In recent years, authorities and activists have created campaigns warning against the dangers of texting and driving.
Studies now indicate there is an additional issue at hand: the dangers of texting and walking.
A Forbes magazine article this year cited a Consumer Product Safety Commission study that stated 1,100 people were treated in hospital emergency departments in 2011 for injuries incurred because they were distracted while using their cellphone or other handheld electronic device.
That number has quadrupled from seven years ago, according to the report, which also points out the number likely is larger because either the patient doesn’t explain what he or she was doing when the injury occurred or it’s not included in the hospital’s report.
A 2010 Kids Count report stated pedestrian injuries involving 16-19-year-old victims increased by 25 percent over five years to more than 7,000.
During that same five-year period, ownership of cellphones by youths ages 12 to 17 increased from 45 percent to 75 percent, according to the report, which states 61 youths are struck by a vehicle every day in the United States.
The problems aren’t only related to vehicles. Those emergency room visits included injuries caused by running into things. Some surveys indicated about 25 percent of people who text while walking said they have tripped and fallen.
The information might surprise some people, but Tuscumbia Police Chief Tony Logan said all you have to do is watch people walking while texting to see how the injuries happen.
“You see people so engrossed in it, not just texting but playing games on the phone while walking,” Logan said. “They absolutely lose all sense of what’s going on around them. I’m surprised those numbers are not even higher.
“If you drive through any school zone in the afternoon and watch the kids when they’re getting out, they’re not looking where they’re going and they’ve got those little thumbs going.”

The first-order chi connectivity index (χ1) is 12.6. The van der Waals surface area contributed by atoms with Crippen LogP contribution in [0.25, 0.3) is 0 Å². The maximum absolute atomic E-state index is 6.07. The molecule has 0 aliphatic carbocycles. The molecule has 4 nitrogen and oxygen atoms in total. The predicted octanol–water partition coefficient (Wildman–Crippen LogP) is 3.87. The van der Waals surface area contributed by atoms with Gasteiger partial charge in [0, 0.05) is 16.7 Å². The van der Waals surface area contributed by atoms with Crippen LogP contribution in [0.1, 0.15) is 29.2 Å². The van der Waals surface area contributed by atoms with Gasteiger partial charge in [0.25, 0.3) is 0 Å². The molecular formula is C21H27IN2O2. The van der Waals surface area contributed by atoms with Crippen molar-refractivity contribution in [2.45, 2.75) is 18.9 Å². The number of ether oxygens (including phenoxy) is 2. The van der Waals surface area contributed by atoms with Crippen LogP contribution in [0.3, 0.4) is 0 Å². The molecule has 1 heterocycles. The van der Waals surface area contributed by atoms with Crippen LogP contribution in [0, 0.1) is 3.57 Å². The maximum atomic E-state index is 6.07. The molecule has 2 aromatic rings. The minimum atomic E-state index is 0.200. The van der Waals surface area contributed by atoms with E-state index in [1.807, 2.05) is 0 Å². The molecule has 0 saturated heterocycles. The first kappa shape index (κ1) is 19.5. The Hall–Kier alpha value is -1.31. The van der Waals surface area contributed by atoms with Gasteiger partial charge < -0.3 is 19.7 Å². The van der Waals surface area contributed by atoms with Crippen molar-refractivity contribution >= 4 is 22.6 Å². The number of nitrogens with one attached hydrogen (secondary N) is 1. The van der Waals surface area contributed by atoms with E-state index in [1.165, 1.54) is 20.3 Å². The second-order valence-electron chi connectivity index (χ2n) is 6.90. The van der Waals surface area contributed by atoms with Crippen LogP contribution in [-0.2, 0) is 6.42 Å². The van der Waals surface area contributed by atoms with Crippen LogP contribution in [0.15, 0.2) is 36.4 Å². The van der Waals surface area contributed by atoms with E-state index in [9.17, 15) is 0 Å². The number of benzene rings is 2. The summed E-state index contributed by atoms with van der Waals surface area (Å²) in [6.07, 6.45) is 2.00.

A 2010 article in The New York Times discussed a study at Western Washington University in Bellingham, Wash. Psychology professor Ira Hyman headed the study, in which one of his students dressed as a clown and rode a unicycle around a central square on campus.
Those who walked past the scene were asked whether they noticed the clown. About half said they had, but 25 percent of those who were talking on a cellphone said they had, according to the article.
The study also revealed about half the people who walked in pairs said they saw the clown, so having a conversation did not appear to distract them, the article states. Hyman calls the cellphone preoccupation “inattention blindness.”
Eddie Russell, project coordinator for the North Alabama Highway Safety Office in Colbert County, said it’s dangerous to shift your focus elsewhere while walking in areas where there is traffic.
“Anytime, whatever you’re doing, it’s hard to keep your attention on two things at the same time,” Russell said. “When you’re driving you have to keep your eyes on the road, and when you’re walking you’ve got to keep your eyes out for what’s happening on the road. You don’t know if the person driving the car is texting. You not only have to watch what you’re doing, but have to watch for cars.
“You could walk out in front of a car and get hit, even if the driver is doing everything he’s supposed to be doing. You’ve got to keep your eyes on what you’re doing and the task at hand, whether you’re walking or driving.”
Russell said he once walked into a door frame while texting. “So I can vouch for that. It’s easy to do because we’re all rushed for time and trying to multitask but there are times when we shouldn’t be multitasking because it’s dangerous.
“The only time texting is a good thing is when you’re sitting down and that’s all you’re doing.”
Bernie Delinski can be reached at 256-740-5739 or bernie.delinski@TimesDaily.com.